Folk singer and conservationist Sam Lee meets a songbird
My first meeting with a nightingale still seems like an unworldly baptism, a nocturnal awakening and a revelation that nature had fully arrived, filled with artful compulsion. I’ve long believed that the natural world’s glorious treasures appear in ways that only nature herself decides, and not always in the dependable, convenient way we hope to experience them, on our terms and to our time-keeping. As the rule goes, when out seeking enchantment on nature’s ground: never expect. The whimsical – even capricious – way nature offers up her rare gifts means that you often have to make great preparations to experience those delicate encounters, or be lucky enough to be in that special place at that special time. My first nightingale moment was pure luck. This tiny bird led me across a threshold and introduced me to a way of being in nature that I’d never reckoned with. The experience was a meditation on stillness, yet also a provocation to dance with abandon.
In not such a dissimilar way to birdsong, at the heart of the folk-song tradition – for which I am an interpreter and arranger – lies the solo unaccompanied voice. Silence is a vital part of the composition of performing in that old way. This bird singing unadorned in the raptured quiet of the night, so similar to my core practice when performing without any instrumentation, challenged me. The nightingale exemplified the daring possibilities that many artists aspire to. This was a guide to musicality; a masterclass in melodic explorations. In the nightingale, I had finally found my teacher and guide to instruct me in the great art of decorating silence.
It was after dark on a mid-May evening at Arlington Reservoir in Sussex and my friends had invited me to hear the nightingale sing. The night was chilly, as the day’s heat had condensed into a heavy dew, so I was wrapped up warmly, in readiness for my quest to find a bird that I’d never thought of seeking out, let alone making a pilgrimage to find. I’ve never considered myself a bird watcher, birder or twitcher. I wasn’t even sure what these terms really meant. I had worked in bushcraft when I was younger, so I have always been close to birds. But the nightingale is not a bird that can readily be seen in parks, gardens or in most parts of the country. An encounter with it requires planning.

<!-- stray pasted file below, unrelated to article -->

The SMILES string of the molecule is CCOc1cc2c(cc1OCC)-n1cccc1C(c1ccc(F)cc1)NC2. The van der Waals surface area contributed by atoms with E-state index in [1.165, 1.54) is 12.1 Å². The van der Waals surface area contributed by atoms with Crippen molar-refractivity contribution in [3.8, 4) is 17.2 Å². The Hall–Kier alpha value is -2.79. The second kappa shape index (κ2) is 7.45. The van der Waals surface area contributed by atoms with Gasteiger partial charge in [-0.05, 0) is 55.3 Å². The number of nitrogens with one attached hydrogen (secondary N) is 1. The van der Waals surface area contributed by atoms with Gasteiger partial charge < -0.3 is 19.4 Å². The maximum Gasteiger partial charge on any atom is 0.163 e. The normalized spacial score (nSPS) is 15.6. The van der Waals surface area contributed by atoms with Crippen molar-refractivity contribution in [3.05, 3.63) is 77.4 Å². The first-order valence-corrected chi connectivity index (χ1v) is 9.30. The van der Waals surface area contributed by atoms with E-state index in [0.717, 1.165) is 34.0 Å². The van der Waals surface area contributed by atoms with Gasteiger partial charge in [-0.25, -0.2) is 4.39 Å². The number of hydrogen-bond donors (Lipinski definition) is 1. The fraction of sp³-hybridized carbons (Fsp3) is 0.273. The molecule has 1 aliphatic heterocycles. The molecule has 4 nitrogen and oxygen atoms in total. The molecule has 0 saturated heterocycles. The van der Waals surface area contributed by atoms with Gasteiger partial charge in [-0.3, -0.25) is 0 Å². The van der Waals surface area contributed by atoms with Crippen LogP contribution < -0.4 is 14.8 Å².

That night my friends and I reached the edge of the reservoir, with its tall, woody treeline in front of us. In the distance I could hear the unusual drips and diphthongs – gliding vowels – of something that, at first, didn’t seem bird-like at all. The sound seemed too sinewy, too muscular even, to come from a bird. In the disorientation of the night I began to doubt my own ears. I even questioned whether one of my friends was taking me for a ride. But as we approached, the sounds grew in resolution, became cleaner and more fulsome.
We wandered, uncertain, towards the source, stopping and reorienting ourselves as the sounds grew closer and closer. The air felt heavy with the nightingale’s song, in the same way that the smell of a hawthorn hedge-line in flower, with its sweet, fetid scent, lingers in the nostrils. The nightingale’s song induced a similar response, an intoxicating, sedating sensation. The birds seemed to breathe a musical condensation that dripped from the branches of the trees in inky deliquescence.
We sat and listened to the nightingale’s aria for what felt like hours. Other nightingales rose up in response, and a polyphony of birds emerged, weaving the woods together. To me, the song was visual, despite the darkness. The night was pitch-dark and silent, and my eyes filled in the black with sonograms that vibrated, grew and resonated with the waves of music, producing a bodily synaesthesia in this sleeping wilderness. I was reduced, childlike, to a state of wonderment, grinning inanely and transported through deep time, deep song and deep earth.
After this first night-time liaison, I became obsessed.
Extract from The Nightingale: Notes on a Songbird by Sam Lee, published by Century.